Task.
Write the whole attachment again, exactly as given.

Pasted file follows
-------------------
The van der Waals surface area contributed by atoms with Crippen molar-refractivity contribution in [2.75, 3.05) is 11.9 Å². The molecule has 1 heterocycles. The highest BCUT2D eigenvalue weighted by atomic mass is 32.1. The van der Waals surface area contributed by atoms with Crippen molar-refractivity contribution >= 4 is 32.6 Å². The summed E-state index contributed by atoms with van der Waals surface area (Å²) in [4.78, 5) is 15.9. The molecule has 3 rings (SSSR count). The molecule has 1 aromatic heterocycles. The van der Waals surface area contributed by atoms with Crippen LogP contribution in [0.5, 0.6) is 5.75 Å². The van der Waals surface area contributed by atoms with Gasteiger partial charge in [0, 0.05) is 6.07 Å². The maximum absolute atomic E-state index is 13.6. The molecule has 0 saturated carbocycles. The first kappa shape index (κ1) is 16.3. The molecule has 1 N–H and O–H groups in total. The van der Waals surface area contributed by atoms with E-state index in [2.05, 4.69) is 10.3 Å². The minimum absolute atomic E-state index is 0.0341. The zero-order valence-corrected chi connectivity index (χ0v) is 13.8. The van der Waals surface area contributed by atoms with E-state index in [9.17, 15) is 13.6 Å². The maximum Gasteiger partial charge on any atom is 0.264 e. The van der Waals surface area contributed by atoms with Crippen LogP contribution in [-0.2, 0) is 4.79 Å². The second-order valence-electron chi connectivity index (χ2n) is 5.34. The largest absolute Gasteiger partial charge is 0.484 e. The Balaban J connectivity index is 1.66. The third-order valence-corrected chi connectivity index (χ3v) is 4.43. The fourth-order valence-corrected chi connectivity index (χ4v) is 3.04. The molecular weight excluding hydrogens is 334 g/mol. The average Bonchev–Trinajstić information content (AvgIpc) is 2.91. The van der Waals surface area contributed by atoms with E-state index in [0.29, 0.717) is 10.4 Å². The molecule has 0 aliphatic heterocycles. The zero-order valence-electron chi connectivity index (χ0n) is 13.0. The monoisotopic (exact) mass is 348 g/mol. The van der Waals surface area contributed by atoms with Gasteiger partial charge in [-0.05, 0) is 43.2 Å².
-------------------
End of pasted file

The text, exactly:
The van der Waals surface area contributed by atoms with Crippen molar-refractivity contribution in [2.75, 3.05) is 11.9 Å². The molecule has 1 heterocycles. The highest BCUT2D eigenvalue weighted by atomic mass is 32.1. The van der Waals surface area contributed by atoms with Crippen molar-refractivity contribution >= 4 is 32.6 Å². The summed E-state index contributed by atoms with van der Waals surface area (Å²) in [4.78, 5) is 15.9. The molecule has 3 rings (SSSR count). The molecule has 1 aromatic heterocycles. The van der Waals surface area contributed by atoms with Crippen LogP contribution in [0.5, 0.6) is 5.75 Å². The van der Waals surface area contributed by atoms with Gasteiger partial charge in [0, 0.05) is 6.07 Å². The maximum absolute atomic E-state index is 13.6. The molecule has 0 saturated carbocycles. The first kappa shape index (κ1) is 16.3. The molecule has 1 N–H and O–H groups in total. The van der Waals surface area contributed by atoms with E-state index in [2.05, 4.69) is 10.3 Å². The minimum absolute atomic E-state index is 0.0341. The zero-order valence-corrected chi connectivity index (χ0v) is 13.8. The van der Waals surface area contributed by atoms with E-state index in [9.17, 15) is 13.6 Å². The maximum Gasteiger partial charge on any atom is 0.264 e. The van der Waals surface area contributed by atoms with Crippen LogP contribution in [-0.2, 0) is 4.79 Å². The second-order valence-electron chi connectivity index (χ2n) is 5.34. The largest absolute Gasteiger partial charge is 0.484 e. The Balaban J connectivity index is 1.66. The third-order valence-corrected chi connectivity index (χ3v) is 4.43. The fourth-order valence-corrected chi connectivity index (χ4v) is 3.04. The molecular weight excluding hydrogens is 334 g/mol. The average Bonchev–Trinajstić information content (AvgIpc) is 2.91. The van der Waals surface area contributed by atoms with E-state index in [0.29, 0.717) is 10.4 Å². The molecule has 0 aliphatic heterocycles. The zero-order valence-electron chi connectivity index (χ0n) is 13.0. The monoisotopic (exact) mass is 348 g/mol. The van der Waals surface area contributed by atoms with Gasteiger partial charge in [-0.05, 0) is 43.2 Å².